faith of our fathers
Arthur Middleton on William Laud and Calvinism
For William Laud (1573-1645), Lancelot Andrewes was an intellectual father figure. In Oxford Laud emulated Andrewes' opposition to the Calvinism he had faced in Cambridge and found in the Greek Fathers an appeal from aspects of modern Protestantism. His tutor, John Buckeridge, said against Scottish Presbyterianism that 'in a reformation [of a Church] we should conform ourselves...to the rule of the ancient Scriptures, apostles and Fathers... rather than after the new cut of those who have not above the life of a man on their backs, sixty or seventy years' Given that predestination was a crucial issue among Elizabethan bishops with Calvinist sympathies and reservations about the orthodoxy of the Greek Fathers on the subject of predestination, this statement is significant.
The English Reformation looked to the primitive Church for a non-papal Catholicism when confronted by Calvinism which threatened the integrity of the English church. Calvinists resented the fact that predestination and its corollary reprobation had no place in Anglican doctrine because of a deeper understanding of Scripture and primitive theology, and objected to the doctrine of the Prayer Book. Laud's stance safeguarded the future of Anglicanism in Creeds, Episcopacy and Sacraments.
Three centuries later the parish churches and their worship expressed a realization of his hopes concerning uniformity which, with some variations, the Book of Common Prayer was to achieve. Dean Hutton said that Laud saved the English Church from the Puritans and established her right to regard herself, not as the creation of either Parliament or King, but as part of the One Holy Catholic and Apostolic Church, national in her liturgy, but faithful to primitive doctrine.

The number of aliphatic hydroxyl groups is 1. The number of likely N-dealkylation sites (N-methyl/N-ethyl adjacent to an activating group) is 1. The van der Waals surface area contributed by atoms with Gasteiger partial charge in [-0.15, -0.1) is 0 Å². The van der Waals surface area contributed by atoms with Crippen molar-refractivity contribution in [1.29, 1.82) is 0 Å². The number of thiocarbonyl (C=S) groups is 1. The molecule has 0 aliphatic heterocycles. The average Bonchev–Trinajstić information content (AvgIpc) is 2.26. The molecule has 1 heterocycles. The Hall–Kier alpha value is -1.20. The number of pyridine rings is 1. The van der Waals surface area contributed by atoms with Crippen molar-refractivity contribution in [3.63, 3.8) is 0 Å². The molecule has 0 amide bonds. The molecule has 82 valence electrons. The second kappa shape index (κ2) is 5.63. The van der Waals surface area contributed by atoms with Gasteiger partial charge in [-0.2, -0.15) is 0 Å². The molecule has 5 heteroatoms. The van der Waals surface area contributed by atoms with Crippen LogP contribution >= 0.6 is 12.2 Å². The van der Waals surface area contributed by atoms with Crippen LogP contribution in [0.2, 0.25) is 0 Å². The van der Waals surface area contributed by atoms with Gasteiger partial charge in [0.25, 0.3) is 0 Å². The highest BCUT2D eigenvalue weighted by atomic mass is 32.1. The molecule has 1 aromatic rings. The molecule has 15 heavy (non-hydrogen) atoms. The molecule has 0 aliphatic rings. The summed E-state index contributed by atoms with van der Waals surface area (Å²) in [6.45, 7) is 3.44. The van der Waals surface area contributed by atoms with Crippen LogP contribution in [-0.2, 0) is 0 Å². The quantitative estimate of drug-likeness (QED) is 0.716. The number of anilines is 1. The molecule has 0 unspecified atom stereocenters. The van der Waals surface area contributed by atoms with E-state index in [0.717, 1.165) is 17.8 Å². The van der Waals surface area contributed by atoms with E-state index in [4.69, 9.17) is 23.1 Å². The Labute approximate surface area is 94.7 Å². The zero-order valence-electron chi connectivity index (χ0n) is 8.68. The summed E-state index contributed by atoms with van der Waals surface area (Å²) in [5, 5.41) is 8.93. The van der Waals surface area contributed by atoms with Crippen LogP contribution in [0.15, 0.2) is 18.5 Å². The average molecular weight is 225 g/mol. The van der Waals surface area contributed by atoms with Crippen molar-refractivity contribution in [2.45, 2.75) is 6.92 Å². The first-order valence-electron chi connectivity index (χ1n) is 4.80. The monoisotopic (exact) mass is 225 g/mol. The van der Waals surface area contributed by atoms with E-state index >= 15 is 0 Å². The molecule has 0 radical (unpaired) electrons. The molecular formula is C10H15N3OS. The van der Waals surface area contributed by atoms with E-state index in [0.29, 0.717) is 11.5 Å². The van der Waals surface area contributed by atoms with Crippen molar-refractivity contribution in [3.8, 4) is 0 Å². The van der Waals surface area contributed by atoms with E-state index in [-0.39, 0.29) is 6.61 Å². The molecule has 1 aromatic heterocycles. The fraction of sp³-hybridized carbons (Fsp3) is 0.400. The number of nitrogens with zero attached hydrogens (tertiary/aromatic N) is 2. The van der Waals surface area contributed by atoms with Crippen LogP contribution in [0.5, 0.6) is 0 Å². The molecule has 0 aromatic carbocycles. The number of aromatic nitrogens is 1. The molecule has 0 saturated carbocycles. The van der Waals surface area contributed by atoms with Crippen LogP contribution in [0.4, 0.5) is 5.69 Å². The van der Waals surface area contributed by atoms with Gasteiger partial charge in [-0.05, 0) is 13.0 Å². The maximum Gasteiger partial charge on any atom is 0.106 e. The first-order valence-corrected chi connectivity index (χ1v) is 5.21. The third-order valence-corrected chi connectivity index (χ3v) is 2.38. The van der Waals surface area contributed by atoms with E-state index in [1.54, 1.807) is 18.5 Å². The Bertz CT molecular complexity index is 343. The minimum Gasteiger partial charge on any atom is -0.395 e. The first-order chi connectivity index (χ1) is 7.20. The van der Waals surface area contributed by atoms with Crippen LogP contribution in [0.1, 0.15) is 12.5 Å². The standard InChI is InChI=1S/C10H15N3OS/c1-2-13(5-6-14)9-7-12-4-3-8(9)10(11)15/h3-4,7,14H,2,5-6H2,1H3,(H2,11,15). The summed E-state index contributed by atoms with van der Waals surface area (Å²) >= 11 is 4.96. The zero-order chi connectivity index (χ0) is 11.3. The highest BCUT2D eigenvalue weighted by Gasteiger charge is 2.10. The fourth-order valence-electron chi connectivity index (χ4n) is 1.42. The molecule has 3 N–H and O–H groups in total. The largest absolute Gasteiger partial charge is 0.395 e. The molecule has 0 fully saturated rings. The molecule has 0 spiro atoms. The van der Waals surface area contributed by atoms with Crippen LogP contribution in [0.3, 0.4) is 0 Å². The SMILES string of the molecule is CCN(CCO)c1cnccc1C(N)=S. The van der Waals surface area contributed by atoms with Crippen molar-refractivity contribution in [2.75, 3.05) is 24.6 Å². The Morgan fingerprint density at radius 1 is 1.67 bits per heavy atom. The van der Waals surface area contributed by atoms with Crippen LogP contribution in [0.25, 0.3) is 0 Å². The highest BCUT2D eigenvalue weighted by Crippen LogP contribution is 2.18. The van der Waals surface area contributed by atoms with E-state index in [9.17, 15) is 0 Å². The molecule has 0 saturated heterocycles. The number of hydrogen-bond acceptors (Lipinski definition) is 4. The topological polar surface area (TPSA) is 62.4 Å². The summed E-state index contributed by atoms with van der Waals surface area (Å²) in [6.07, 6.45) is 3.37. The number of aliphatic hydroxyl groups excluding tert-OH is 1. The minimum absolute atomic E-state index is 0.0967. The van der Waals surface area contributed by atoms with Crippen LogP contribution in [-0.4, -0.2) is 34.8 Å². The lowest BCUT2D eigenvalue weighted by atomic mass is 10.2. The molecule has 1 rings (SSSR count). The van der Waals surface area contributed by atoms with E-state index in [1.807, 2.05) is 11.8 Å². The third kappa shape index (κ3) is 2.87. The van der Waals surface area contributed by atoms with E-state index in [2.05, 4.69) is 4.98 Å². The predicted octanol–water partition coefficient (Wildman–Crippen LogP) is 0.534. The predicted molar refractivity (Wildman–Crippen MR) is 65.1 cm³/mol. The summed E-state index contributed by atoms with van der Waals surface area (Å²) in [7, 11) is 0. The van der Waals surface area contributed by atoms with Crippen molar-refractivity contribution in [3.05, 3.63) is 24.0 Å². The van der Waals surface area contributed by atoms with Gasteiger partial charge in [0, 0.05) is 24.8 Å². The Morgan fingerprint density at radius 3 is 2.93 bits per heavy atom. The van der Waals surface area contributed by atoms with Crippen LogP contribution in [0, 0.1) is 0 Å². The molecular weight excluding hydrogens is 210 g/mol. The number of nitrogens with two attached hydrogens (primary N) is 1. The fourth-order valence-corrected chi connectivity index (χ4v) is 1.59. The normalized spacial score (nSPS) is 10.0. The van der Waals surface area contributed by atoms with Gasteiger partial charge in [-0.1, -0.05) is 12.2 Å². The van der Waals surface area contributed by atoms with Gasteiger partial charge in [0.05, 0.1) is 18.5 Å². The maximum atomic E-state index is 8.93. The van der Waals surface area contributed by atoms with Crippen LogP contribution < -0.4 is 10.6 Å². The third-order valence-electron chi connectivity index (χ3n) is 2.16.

Laud's object was a doctrinal clearance; the subjugation of the Calvinistic spirit in the Reformed Church of England, which J.B. Mozley described as a Church overrun with heresy. Laud opposed the prevalent Calvinist theology in the universities, among bishops and clergy, and in parliament. Buckeridge taught him the primary importance of sacramental grace and the episcopal organization of the Church, guiding Laud's studies in the spirit of the Canons of 1571, which prescribed the study of the Fathers and ancient doctors as the best commentary on Holy Scripture. From Buckridge he derived his conviction that the Church of England is part of the Catholic Church of Christ. Bishop Young of Rochester, who ordained him, said he would be an instrument of restoring the Church from the narrow and private principles of modern times.
Labelling a person Calvinist implies that they hold the following five beliefs. Firstly, God has chosen a certain number in Christ to everlasting glory before creating the world, of his free grace and love, without faith or good works performed by the creature. The rest he condemned to dishonour and wrath for their sins. Secondly, Christ by his death made atonement only for the sins of the elect. Thirdly, humans are totally depraved by the Fall, inheriting a corrupt nature from Adam's sin that subjects them to death, and all miseries temporal, spiritual and eternal. Fourthly, all whom God has predestinated to death he will call in his own time out of that state of sin and death to grace and salvation by Jesus Christ. Fifthly, that those whom God has effectually called and sanctified by his Spirit shall never finally fall from a state of grace. Essential Calvinist doctrine is particular election, particular redemption, moral inability in fallenness, irresistible grace and the final perseverance of the saints.
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